This study was designed to examine qualitative data regarding gender and age differences about significant life events that are recalled when music is remembered. Two groups of participants were recruited, younger adults (M = 19.78, SD = 4.99) and older adults (M = 49.31, SD = 8.72). Data were collected by creating a survey and allowing participants to choose whichever songs, from their own experience, they like and asking them to list detailed memories that are attached to the song. Using the Linguistic Inquiry Word Count (2015) software, data was coded into categories of word count, positive and negative emotions, and how sociable words are. On average, young adults (M = 18.66, SD = 13.39) use more words when recalling their musical memories than older adults (M = 15.09, SD = 8.86). Data also suggests that young women (M = 9.76, SD = 4.91) use less words that are ranked as social than older women (M = 13.44, SD = 6.25). The impact of this study sheds some light on how music influences the memories of our culture, our society, and our self.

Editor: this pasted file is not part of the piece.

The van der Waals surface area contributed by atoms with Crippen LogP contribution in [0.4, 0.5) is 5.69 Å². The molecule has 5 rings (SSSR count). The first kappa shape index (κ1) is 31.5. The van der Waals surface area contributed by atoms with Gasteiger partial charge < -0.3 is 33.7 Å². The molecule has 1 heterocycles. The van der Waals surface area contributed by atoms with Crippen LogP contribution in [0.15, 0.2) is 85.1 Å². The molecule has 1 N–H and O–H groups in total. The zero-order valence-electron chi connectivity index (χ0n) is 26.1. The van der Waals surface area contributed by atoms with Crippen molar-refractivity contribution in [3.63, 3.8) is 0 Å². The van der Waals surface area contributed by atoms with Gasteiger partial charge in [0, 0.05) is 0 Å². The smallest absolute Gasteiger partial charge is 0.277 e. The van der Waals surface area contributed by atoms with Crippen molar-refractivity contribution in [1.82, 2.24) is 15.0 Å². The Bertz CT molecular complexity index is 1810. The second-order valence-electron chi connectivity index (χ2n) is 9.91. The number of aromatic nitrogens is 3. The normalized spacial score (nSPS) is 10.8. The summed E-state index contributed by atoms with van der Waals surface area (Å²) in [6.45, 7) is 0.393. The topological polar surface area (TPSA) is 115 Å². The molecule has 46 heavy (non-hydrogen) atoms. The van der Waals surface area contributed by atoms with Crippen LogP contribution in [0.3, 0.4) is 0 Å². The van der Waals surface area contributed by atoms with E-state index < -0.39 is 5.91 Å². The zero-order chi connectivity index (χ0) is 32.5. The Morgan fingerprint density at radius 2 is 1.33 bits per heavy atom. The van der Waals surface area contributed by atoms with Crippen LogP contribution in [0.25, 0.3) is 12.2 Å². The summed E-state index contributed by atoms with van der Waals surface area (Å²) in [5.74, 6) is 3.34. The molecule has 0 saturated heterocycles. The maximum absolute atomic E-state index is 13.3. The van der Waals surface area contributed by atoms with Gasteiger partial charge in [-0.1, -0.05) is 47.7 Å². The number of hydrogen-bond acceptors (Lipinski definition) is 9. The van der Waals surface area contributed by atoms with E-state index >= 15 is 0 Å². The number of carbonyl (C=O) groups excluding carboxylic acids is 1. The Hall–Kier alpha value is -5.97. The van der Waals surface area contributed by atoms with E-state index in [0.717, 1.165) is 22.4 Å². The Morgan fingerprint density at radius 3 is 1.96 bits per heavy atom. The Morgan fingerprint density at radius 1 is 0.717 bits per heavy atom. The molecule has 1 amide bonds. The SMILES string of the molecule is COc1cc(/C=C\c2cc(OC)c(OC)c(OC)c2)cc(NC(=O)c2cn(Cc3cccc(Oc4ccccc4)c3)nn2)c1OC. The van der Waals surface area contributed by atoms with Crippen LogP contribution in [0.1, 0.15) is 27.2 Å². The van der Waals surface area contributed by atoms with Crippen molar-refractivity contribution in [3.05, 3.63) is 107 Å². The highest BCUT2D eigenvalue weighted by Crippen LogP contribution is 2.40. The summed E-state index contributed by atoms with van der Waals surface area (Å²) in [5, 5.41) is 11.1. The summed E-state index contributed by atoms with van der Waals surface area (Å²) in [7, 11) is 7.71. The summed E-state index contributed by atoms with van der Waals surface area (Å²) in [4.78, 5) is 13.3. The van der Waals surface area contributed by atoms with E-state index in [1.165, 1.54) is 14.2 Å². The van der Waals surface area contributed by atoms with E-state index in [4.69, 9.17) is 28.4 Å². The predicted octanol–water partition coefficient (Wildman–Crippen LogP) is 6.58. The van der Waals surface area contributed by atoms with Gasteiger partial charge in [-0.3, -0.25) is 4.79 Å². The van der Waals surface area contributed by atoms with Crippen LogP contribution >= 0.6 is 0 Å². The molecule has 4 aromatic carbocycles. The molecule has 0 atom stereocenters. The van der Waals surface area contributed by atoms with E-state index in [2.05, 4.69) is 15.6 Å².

Bachelor of Science (B.S.)
College of Sciences
Orlando (Main) Campus
Coad, Jonathan A., "Music and memory: A qualitative look at how music affects episodic memory" (2016). Honors Undergraduate Theses. 25.